Peaches are a part of the rose family, like plums, almonds, and apricots. Peaches were first cultivated in China. In China, the peach is the symbol of longevity and immortality. Other top contributors to peach production are Italy, Spain, the United States, and Greece. Georgia is also known as The Peach State because it produces some of the highest quality peaches known for their flavor, texture, and nutritional content. These fuzzy skinned fruits are as healthy as they are delicious.
Peaches Are Good for Your Eyes
The peach is high in beta-carotene, which gets converted into vitamin A. Beta-carotene is an essential player in maintaining healthy eyesight and helps to prevent various eye diseases. A recent study showed that the carotenoids lutein and zeaxanthin found in the peach positively affect reducing nuclear cataracts. The study also found that these same components in the peach help guard retinal tissue from the damage caused by free radicals and the possible injury caused by high wavelength light.
Peaches Can Help Lower Cholesterol
In the pulp and peel of clingstone peaches, you can find phenolic compounds that have been found to aid in lowering LDL levels. Recent research has shown that these compounds have been beneficial in maintaining lower levels of LDL and helping create good HDL cholesterol. Raising good HDL cholesterol levels helps to reduce the risk of developing heart disease and supports optimal cardiovascular health.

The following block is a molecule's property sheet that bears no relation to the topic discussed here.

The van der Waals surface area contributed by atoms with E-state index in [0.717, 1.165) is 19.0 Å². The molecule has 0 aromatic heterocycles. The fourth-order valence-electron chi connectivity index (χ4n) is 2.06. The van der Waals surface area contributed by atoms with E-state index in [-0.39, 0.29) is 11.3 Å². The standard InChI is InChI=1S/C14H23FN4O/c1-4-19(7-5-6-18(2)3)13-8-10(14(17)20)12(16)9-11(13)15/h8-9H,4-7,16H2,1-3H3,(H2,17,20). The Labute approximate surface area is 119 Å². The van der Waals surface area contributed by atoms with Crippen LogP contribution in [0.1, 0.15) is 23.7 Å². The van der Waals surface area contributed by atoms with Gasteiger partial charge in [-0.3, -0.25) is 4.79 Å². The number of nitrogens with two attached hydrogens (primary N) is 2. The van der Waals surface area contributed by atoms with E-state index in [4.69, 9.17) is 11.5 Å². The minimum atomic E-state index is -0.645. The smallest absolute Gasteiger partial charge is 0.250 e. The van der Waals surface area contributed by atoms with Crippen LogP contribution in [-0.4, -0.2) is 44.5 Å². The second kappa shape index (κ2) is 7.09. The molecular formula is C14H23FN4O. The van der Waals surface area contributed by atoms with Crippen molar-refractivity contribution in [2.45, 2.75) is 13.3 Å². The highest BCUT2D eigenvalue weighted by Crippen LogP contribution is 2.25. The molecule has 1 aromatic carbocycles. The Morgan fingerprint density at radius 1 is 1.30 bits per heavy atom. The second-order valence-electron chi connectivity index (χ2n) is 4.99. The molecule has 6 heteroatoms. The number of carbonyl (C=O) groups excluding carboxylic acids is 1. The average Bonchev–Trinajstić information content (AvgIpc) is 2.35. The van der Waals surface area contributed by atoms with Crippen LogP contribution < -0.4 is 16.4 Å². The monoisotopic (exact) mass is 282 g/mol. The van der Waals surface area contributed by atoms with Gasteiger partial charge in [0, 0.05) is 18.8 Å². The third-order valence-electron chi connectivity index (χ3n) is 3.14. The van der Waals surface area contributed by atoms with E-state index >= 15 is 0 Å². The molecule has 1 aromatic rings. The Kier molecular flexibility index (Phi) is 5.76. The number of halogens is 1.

Peaches Are High in Antioxidants
Peaches contain a large dose of antioxidants which are necessary for good health. In a study done in Brazil, peaches contained chlorogenic acid, a very potent antioxidant with healthy promoting advantages. Peaches contain phenolic compounds that aid in disease prevention. Plus, peaches have lutein, zeaxanthin, and beta-cryptoxanthin, which are necessary for the healthy aging process.
Peaches Can Help Against Anemia
When someone is deficient in iron levels, they are frail, and recent studies have found that peaches are one of the best non-heme sources of iron. Non-heme is a plant-based source. At times, anemia occurs when there are low levels of vitamin C because lower levels may cause some problems with the absorption of iron in the body. Peaches contain high iron and vitamin C levels, which help combat anemia. Research has found that the body absorbs iron more effectively when you get the nutrients from a plant source when combined with a food rich in vitamin C.
Peaches Are Good for Pregnancy
Nutritionists now suggest adding peaches to the diet of pregnant women because they are a nutritional powerhouse. Studies show that eating peaches is an excellent way to take care of the nutrients you and your baby need. During pregnancy, hormones can slow down the movement of the intestines, which can lead to serious constipation. Peaches are high in fiber content which helps to keep your intestines healthy and moving properly. Plus, peaches are rich in folic acid, which is crucial for developing a healthy baby, and folic acid is known to help prevent severe congenital disabilities.